Bolivia: Neoliberalism and it’s Discontents

A few notes on the recent economic history in Bolivia and the failure of the neoliberal reforms.

  • Bolivia pursued neoliberal reforms more vigorously than any other country in Latin America.
  • Unlike the much-used neoliberal success story of Chile, Bolivia is volatile and has generally not grown as hoped for.
  • The 2005 election of the anti-capitalist, anti-U.S. Evo Morales shows the significance of the dismay with neoliberalism.
  • After a decade of corrupt and incompetent authoritarian rule, democracy returned to Bolivian 1981, a nation now deeply in debt with uncontrolled patronage spending and capital flight.
  • The new government of Hernan Siles Suazo presided over a fractious coalition incapable of managing the intense internal disputes and warring with the powerful miner’s union (Central Obrera Boliviano).
  • 1982-5: the COB unleashed 3,500 work stoppages, GDP growth declined drastically and inflation rose to 20,000%.
  • Unable to govern Siles Suazo called early elections – the National Revolutionary Movement of Victor Paz Estenssoro won power. The new president had been the hero in the 1952 Bolivian revolution.
  • His administration had nationalised the tin industry, armed peasants and workers & implemented a major land reform. He also formed a legislative coalition with the Revolutionary Left Movement.
  • No one expected the decisive shift to neoliberalism, but Estenssoro had little choice with the catastrophic finances and hyperinflation.
  • 3 weeks in he launched the New Economic Plan – equivalent to the standard structural adjustment supported by the IMF/WB.
  • Inflation dropped to 9% within months but also led to sizable job losses in the manufacturing, mining and government sectors.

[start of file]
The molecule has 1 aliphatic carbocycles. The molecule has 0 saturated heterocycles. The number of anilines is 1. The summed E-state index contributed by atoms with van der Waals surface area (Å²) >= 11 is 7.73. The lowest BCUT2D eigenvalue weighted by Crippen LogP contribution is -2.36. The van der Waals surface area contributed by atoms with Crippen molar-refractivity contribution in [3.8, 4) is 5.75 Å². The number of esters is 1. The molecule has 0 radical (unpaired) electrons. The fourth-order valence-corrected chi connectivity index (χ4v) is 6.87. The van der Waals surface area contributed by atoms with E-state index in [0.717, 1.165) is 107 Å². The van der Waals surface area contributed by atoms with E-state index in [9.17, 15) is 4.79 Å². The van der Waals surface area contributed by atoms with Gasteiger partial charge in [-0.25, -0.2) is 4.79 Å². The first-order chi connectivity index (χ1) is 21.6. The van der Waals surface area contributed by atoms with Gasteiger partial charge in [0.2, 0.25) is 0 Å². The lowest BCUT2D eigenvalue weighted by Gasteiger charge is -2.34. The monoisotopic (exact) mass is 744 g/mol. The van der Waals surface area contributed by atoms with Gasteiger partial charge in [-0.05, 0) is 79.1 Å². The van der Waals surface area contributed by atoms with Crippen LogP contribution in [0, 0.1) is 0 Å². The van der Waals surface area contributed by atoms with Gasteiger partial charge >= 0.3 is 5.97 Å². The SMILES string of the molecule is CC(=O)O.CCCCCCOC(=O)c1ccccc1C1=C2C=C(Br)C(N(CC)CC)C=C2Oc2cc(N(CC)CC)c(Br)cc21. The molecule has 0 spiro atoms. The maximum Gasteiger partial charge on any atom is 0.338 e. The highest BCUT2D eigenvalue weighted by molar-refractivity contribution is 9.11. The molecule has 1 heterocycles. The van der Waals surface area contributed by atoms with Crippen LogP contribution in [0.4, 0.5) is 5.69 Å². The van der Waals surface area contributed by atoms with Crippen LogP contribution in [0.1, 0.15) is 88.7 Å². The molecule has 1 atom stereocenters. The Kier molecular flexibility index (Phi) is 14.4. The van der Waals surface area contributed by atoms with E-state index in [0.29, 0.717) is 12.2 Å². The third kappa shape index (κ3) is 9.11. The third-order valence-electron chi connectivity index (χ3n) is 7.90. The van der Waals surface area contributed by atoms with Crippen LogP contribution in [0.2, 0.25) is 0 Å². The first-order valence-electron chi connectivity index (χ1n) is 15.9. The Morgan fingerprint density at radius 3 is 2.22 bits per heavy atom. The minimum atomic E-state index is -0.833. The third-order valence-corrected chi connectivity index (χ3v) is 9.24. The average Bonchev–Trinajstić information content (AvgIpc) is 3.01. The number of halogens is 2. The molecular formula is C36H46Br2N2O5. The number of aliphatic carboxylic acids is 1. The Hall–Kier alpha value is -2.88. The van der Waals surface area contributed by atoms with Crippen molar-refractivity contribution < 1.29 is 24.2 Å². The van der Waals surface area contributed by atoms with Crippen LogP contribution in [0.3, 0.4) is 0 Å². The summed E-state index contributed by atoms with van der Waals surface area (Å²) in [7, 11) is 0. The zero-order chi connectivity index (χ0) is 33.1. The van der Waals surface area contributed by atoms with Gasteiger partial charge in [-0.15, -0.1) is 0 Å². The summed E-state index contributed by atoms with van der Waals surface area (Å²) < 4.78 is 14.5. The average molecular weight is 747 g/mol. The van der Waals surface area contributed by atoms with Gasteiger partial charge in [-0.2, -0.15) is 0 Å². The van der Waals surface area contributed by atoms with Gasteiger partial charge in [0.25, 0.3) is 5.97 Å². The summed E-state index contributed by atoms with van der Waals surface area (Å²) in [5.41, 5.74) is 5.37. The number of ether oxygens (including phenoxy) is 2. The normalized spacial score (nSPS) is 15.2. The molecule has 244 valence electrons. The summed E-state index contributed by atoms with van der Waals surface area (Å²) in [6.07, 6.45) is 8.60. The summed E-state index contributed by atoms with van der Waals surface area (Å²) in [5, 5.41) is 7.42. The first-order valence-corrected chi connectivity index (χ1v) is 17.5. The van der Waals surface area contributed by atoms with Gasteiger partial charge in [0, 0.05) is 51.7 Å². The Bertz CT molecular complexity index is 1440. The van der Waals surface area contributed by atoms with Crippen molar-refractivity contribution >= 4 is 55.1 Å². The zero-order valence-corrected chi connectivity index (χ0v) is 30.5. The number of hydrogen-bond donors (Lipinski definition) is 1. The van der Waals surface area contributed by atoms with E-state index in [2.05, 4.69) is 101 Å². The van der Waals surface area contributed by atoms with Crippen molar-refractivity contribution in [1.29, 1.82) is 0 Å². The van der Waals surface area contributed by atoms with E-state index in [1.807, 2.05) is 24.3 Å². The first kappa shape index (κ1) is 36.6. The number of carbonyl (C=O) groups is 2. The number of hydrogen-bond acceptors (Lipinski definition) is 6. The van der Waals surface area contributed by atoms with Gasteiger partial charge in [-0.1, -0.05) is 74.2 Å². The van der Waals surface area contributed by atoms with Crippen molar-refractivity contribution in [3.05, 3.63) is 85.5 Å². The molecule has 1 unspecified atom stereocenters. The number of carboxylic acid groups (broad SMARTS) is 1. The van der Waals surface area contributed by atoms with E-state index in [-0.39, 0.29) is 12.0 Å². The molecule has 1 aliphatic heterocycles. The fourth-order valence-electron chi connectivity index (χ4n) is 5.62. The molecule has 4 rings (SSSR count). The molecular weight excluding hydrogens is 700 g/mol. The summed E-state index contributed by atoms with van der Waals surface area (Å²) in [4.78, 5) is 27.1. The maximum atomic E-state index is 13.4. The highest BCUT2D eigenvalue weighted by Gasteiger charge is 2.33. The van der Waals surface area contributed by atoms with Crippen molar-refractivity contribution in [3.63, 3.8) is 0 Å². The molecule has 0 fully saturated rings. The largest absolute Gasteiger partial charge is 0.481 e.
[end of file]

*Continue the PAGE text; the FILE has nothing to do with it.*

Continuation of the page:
• The reforms were supported by the Confederacion de Empresarios Privados de Bolivia but the exposure to foreign imports caused many firms to go bankrupt.
  • The World Bank supported the reforms with substantial social assistance but unfortunately much of this was lost to Bolivia’s corrupt and patronage based political system.
  • Neoliberal reforms slowed dramatically under the government of Jaime Paz Zamora between 1989-93.
  • Growth in Bolivia was moderate based on improved export performance, management of external debt & considerable social assistance schemes.
  • The nation took a further sharp neoliberal turn under Gonzalo Sanchez de Lozada in 1993, the key architect with Jeffery Sachs in theNEP.
  • He had been educated in theUSand exposed to US capitalist democracy.
  • The “Plan for All” (el Plan de Todos) was an ambitious effort to fundamentally alter the character of state, market and citizenship in the country: it included privatisation of the largest and most important sectors of the economy.
  • The most important aspect was the capitalisation scheme which partly privatised 6 sectors: telecommunications, rail, the national airline, electricity, tin and hydrocarbons.